Paleomagnetism of the Tertiary Clarno Formation of central Oregon and its significance for the tectonic history of the Pacific Northwest
The Clarno Formation, a mostly Eocene and partly early Oligocene sequence of andesitic lavas and volcaniclastic rocks, is the oldest Tertiary formation exposed in north central Oregon. Remanent magnetization directions at 46 sites in the lavas provide a paleomagnetic pole at 84°N, 278°E with a 95% confidence cone of 7°. Comparison of this pole with the North American reference pole for Eocene time indicates that the Clarno Formation has rotated 16° clockwise with an uncertainty of 10° but has undergone no significant latitudinal displacement. Further comparison with paleomagnetic data from the Miocene Columbia River Basalt Group and Steens Basalt shows that large‐scale block rotations in the eastern Columbia Embayment ceased sometime between 38 m.y. and 15 m.y. A paleogeographic reconstruction for 38 m.y. is offered which is consistent with the observed rotation of the Clarno and with the other paleomagnetic data from the Pacific Northwest, which are briefly reviewed. This reconstruction shows that it is possible to account for virtually all of the paleomagnetically indicated rotations in pre‐Miocene Tertiary rocks of the Pacific Northwest by an extensional tectonic model. As a consequence, only part of the rotations in the pre‐Tertiary rocks of the eastern Columbia Embayment need to be the result of accretionary tectonics. The initiation of magmatism in the eastern Columbia Embayment that is represented by the Clarno Formation itself may have been contemporaneous with the beginning of crustal extension in the Pacific Northwest.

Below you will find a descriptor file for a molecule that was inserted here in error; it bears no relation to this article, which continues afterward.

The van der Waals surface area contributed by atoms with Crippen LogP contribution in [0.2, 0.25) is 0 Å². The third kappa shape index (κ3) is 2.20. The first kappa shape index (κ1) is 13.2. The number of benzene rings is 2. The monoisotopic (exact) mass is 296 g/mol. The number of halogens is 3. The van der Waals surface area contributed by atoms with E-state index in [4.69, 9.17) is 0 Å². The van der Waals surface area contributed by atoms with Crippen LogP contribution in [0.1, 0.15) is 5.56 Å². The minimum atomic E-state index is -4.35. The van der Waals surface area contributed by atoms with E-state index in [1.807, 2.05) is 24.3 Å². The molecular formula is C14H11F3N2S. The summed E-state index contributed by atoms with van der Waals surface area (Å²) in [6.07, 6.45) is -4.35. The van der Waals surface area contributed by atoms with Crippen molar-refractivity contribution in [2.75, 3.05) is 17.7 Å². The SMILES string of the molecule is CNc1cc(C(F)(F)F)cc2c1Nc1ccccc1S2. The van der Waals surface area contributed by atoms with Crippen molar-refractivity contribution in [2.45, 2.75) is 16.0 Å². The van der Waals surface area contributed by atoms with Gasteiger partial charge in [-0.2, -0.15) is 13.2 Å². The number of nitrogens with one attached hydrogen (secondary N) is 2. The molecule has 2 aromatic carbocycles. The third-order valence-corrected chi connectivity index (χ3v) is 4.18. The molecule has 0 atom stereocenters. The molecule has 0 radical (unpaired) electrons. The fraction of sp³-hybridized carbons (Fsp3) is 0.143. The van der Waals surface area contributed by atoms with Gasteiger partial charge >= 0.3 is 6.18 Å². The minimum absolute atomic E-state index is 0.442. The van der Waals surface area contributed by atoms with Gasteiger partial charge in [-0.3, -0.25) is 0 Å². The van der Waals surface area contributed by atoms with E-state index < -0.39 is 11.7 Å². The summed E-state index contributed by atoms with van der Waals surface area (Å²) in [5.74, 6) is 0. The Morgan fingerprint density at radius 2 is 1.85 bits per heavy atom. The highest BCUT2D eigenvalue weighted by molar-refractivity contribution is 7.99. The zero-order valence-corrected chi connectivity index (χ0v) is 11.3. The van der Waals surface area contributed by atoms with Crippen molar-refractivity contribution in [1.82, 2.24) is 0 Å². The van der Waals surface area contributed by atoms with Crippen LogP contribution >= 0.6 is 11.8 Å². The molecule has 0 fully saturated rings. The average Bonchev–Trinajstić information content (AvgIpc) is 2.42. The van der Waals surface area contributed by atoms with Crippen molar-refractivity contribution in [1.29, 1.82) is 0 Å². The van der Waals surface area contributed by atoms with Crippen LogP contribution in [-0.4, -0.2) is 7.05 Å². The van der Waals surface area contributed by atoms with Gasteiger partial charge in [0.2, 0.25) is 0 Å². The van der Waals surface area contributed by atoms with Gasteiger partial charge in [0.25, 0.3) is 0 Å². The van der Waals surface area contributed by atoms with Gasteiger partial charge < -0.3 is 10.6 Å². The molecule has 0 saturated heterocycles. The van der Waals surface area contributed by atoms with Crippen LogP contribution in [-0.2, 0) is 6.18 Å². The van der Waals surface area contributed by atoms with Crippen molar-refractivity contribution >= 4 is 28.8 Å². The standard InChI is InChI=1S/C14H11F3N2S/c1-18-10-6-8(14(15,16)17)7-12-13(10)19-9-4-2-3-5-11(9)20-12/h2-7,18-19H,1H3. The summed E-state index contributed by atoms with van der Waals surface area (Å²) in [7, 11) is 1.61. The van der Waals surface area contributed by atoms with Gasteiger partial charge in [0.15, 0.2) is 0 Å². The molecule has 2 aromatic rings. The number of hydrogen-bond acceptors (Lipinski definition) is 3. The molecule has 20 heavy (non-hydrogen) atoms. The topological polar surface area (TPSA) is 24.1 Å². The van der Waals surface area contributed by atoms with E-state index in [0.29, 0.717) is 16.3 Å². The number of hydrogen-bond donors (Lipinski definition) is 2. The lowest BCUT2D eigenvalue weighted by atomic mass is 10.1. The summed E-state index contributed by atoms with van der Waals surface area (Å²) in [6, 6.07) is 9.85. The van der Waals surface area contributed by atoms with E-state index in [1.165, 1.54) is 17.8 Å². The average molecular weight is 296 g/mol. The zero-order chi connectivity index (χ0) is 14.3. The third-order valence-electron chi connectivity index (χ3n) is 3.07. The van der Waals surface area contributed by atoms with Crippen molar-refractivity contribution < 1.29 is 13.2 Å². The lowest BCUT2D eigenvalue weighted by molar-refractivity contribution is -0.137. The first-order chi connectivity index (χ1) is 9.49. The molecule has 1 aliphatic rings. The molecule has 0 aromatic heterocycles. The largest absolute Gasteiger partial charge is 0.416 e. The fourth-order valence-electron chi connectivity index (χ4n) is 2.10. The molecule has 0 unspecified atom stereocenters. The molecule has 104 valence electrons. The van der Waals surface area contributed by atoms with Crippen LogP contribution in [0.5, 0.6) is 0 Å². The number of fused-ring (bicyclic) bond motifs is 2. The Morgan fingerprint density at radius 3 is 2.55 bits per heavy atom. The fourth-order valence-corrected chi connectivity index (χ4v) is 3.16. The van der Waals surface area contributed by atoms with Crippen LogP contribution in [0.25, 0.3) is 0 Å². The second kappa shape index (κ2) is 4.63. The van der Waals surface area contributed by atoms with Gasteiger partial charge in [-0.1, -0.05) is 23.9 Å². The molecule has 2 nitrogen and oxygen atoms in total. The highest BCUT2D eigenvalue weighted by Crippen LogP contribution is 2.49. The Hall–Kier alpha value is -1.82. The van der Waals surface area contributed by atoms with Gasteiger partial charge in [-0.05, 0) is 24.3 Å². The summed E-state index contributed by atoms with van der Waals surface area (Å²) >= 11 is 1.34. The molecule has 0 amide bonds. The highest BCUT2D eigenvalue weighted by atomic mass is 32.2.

Additional publication details
|Publication Subtype||Journal Article|
|Title||Paleomagnetism of the Tertiary Clarno Formation of central Oregon and its significance for the tectonic history of the Pacific Northwest|
|Series title||Journal of Geophysical Research B: Solid Earth|
|Contributing office(s)||Geology, Minerals, Energy, and Geophysics Science Center|